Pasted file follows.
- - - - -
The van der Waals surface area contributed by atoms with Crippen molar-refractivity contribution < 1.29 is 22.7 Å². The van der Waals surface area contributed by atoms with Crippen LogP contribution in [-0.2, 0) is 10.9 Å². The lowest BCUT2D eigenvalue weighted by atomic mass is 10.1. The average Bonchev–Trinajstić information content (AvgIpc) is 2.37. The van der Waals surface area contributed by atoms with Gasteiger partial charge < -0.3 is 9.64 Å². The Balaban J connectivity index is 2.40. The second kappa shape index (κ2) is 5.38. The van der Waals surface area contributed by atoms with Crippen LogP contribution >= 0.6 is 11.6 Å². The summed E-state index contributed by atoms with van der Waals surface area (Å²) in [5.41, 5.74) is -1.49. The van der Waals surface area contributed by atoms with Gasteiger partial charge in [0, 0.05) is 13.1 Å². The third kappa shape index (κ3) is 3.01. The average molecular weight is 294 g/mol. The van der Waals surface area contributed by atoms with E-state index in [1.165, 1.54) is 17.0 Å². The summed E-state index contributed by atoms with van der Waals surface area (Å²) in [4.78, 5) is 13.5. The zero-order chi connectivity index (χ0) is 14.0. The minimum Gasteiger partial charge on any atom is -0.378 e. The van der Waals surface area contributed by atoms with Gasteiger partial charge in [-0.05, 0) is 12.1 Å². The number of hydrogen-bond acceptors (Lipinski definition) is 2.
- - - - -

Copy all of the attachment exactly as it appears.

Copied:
The van der Waals surface area contributed by atoms with Crippen molar-refractivity contribution < 1.29 is 22.7 Å². The van der Waals surface area contributed by atoms with Crippen LogP contribution in [-0.2, 0) is 10.9 Å². The lowest BCUT2D eigenvalue weighted by atomic mass is 10.1. The average Bonchev–Trinajstić information content (AvgIpc) is 2.37. The van der Waals surface area contributed by atoms with Gasteiger partial charge < -0.3 is 9.64 Å². The Balaban J connectivity index is 2.40. The second kappa shape index (κ2) is 5.38. The van der Waals surface area contributed by atoms with Crippen LogP contribution >= 0.6 is 11.6 Å². The summed E-state index contributed by atoms with van der Waals surface area (Å²) in [5.41, 5.74) is -1.49. The van der Waals surface area contributed by atoms with Gasteiger partial charge in [0, 0.05) is 13.1 Å². The third kappa shape index (κ3) is 3.01. The average molecular weight is 294 g/mol. The van der Waals surface area contributed by atoms with E-state index in [1.165, 1.54) is 17.0 Å². The summed E-state index contributed by atoms with van der Waals surface area (Å²) in [4.78, 5) is 13.5. The zero-order chi connectivity index (χ0) is 14.0. The minimum Gasteiger partial charge on any atom is -0.378 e. The van der Waals surface area contributed by atoms with Gasteiger partial charge in [-0.05, 0) is 12.1 Å². The number of hydrogen-bond acceptors (Lipinski definition) is 2.